Surname: Stillings

Biography of Edward Stillings

Edward Stillings. Measured not in the abnormal achievement, but in the steady glow of a powerful mind, in an unceasing devotion to his profession, and in a degree of public spirit that allied him as a leader with all the big movements of his time and place, the late Edward Stillings of Leavenworth was one of the big men claimed by Kansas. Discover your family's story. Enter a grandparent's name to get started. choose a state: Any AL AK AZ AR CA CO CT DE DC FL GA HI ID IL IN IA KS KY LA ME MD MA MI MN MS MO MT NE NV NH NJ NM NY NC ND OH OK OR PA RI SC SD TN TX UT VT VA WA WV WI WY INTL Start Now Nearly thirty years of his life were spent in Leavenworth, where he died February 20, 1890. His reputation was not merely local; professionally it extended from the Atlantic to the Pacific. He was a big man, big in stature, in intellect and in heart. His birth occurred in Maryland, at Havre de Grace, where his father was a planter and slave holder. The institution of slavery never appealed to the elder Stillings, nor did the environment where slavery flourished. When Edward was a small boy the family moved to Ohio, freed their slaves and settled down to make...

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Biography of Hon. Vinton Stillings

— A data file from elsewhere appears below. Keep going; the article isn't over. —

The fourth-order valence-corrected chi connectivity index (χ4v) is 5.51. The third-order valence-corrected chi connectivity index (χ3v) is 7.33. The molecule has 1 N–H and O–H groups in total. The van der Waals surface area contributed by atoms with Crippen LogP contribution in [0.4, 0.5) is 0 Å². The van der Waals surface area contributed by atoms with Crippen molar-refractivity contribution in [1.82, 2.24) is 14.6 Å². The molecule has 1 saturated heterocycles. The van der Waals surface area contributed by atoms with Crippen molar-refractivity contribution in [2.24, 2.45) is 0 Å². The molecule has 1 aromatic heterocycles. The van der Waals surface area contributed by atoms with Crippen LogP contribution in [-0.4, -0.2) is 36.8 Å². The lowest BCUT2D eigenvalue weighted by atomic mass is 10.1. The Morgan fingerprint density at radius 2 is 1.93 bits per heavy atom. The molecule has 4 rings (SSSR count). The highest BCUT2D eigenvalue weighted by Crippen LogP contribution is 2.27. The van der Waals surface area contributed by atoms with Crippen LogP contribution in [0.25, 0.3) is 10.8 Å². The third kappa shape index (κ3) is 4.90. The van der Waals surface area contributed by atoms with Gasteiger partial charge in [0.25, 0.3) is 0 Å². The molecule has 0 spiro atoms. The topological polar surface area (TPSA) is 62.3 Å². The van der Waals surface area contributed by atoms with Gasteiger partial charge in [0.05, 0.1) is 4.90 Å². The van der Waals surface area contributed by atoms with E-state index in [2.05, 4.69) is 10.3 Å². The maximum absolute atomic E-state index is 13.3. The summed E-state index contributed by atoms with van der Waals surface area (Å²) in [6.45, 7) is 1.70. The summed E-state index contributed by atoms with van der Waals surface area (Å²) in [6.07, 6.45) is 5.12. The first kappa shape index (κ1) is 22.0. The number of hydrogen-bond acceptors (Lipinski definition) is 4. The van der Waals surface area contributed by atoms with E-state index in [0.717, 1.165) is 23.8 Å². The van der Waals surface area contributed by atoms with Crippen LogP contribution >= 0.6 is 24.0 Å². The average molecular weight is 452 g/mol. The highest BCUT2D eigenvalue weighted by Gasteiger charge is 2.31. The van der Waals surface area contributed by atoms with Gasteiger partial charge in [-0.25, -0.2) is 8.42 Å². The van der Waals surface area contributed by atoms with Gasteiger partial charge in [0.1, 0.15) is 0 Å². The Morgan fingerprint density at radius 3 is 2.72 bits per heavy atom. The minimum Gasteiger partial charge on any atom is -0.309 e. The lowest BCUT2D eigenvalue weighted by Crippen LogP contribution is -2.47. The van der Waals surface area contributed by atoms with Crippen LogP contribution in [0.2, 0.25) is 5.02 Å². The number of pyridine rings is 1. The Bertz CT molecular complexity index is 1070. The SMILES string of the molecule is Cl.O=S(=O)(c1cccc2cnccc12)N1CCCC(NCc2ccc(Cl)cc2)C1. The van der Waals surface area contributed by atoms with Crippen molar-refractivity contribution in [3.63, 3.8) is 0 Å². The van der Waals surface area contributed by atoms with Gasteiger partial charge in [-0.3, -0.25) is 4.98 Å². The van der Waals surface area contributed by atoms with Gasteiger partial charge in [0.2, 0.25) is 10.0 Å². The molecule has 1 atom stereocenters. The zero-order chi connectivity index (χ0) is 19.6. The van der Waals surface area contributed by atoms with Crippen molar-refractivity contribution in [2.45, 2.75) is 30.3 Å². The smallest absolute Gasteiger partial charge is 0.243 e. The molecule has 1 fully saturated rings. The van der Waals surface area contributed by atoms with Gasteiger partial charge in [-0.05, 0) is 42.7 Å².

Hon. Vinton Stillings, only son of the late Judge Edward Stillings, had lived in Leavenworth since early boyhood, though he spent much time in the East and abroad while securing his education and for purposes of travel. With the leisure afforded by ample means he had accepted the many opportunities which come to such men for rendering the vital service so much required in realizing the civic ideals of every community. He is a citizen upon whom progressive Leavenworth had often called and who had never failed to respond. While he is extremely modest as to his personal role, others competent to judge say that Vinton Stillings had given a valuable if not indispensable influence to much of the constructive progress of which Leavenworth had most reason to be proud in recent years. Born in Kenton, Ohio, December 15, 1852, he came to Leavenworth in 1863. The Leavenworth he knew as a boy was almost the metropolis of the West. It was still the outfitting point for many of the great caravans of merchandise and passenger traffic which set out for the golden shores of the Pacific, and as a commercial and social center it rivaled the other river cities of St. Joseph and Kansas City. The theaters of Leavenworth attracted people for miles up and down the river, and besides its cultural advantages and its commerce the city...

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